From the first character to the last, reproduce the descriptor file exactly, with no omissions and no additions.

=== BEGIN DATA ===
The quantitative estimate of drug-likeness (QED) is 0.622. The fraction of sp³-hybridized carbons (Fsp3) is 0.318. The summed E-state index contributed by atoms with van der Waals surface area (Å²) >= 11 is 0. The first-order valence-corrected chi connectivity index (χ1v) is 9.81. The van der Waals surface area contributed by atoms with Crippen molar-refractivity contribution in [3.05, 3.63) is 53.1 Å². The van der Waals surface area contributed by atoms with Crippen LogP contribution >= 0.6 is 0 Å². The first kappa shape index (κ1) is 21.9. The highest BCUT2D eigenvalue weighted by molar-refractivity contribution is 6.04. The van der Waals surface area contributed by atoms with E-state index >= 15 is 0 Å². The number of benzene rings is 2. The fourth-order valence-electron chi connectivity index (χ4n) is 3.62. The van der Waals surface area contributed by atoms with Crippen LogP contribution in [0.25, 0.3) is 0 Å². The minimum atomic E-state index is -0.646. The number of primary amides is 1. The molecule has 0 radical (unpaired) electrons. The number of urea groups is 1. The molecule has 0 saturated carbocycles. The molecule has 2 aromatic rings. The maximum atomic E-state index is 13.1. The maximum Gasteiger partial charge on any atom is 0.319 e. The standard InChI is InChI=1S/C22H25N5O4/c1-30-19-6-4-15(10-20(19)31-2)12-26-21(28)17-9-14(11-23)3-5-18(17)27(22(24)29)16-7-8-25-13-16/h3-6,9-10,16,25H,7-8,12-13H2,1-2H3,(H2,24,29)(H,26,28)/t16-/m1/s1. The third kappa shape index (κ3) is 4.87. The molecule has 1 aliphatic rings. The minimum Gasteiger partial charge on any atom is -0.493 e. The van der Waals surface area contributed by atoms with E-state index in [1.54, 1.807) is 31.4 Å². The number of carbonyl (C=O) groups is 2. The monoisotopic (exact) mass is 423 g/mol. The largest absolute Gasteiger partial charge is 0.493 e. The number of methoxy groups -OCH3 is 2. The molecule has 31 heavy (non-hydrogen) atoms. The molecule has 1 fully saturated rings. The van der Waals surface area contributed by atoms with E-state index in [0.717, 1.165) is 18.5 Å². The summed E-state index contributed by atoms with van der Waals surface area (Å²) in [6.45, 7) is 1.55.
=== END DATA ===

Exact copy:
The quantitative estimate of drug-likeness (QED) is 0.622. The fraction of sp³-hybridized carbons (Fsp3) is 0.318. The summed E-state index contributed by atoms with van der Waals surface area (Å²) >= 11 is 0. The first-order valence-corrected chi connectivity index (χ1v) is 9.81. The van der Waals surface area contributed by atoms with Crippen molar-refractivity contribution in [3.05, 3.63) is 53.1 Å². The van der Waals surface area contributed by atoms with Crippen LogP contribution >= 0.6 is 0 Å². The first kappa shape index (κ1) is 21.9. The highest BCUT2D eigenvalue weighted by molar-refractivity contribution is 6.04. The van der Waals surface area contributed by atoms with E-state index >= 15 is 0 Å². The number of benzene rings is 2. The fourth-order valence-electron chi connectivity index (χ4n) is 3.62. The van der Waals surface area contributed by atoms with Crippen LogP contribution in [0.25, 0.3) is 0 Å². The minimum atomic E-state index is -0.646. The number of primary amides is 1. The molecule has 0 radical (unpaired) electrons. The number of urea groups is 1. The molecule has 0 saturated carbocycles. The molecule has 2 aromatic rings. The maximum atomic E-state index is 13.1. The maximum Gasteiger partial charge on any atom is 0.319 e. The standard InChI is InChI=1S/C22H25N5O4/c1-30-19-6-4-15(10-20(19)31-2)12-26-21(28)17-9-14(11-23)3-5-18(17)27(22(24)29)16-7-8-25-13-16/h3-6,9-10,16,25H,7-8,12-13H2,1-2H3,(H2,24,29)(H,26,28)/t16-/m1/s1. The third kappa shape index (κ3) is 4.87. The molecule has 1 aliphatic rings. The minimum Gasteiger partial charge on any atom is -0.493 e. The van der Waals surface area contributed by atoms with E-state index in [1.54, 1.807) is 31.4 Å². The number of carbonyl (C=O) groups is 2. The monoisotopic (exact) mass is 423 g/mol. The largest absolute Gasteiger partial charge is 0.493 e. The number of methoxy groups -OCH3 is 2. The molecule has 31 heavy (non-hydrogen) atoms. The molecule has 1 fully saturated rings. The van der Waals surface area contributed by atoms with E-state index in [0.717, 1.165) is 18.5 Å². The summed E-state index contributed by atoms with van der Waals surface area (Å²) in [6.45, 7) is 1.55.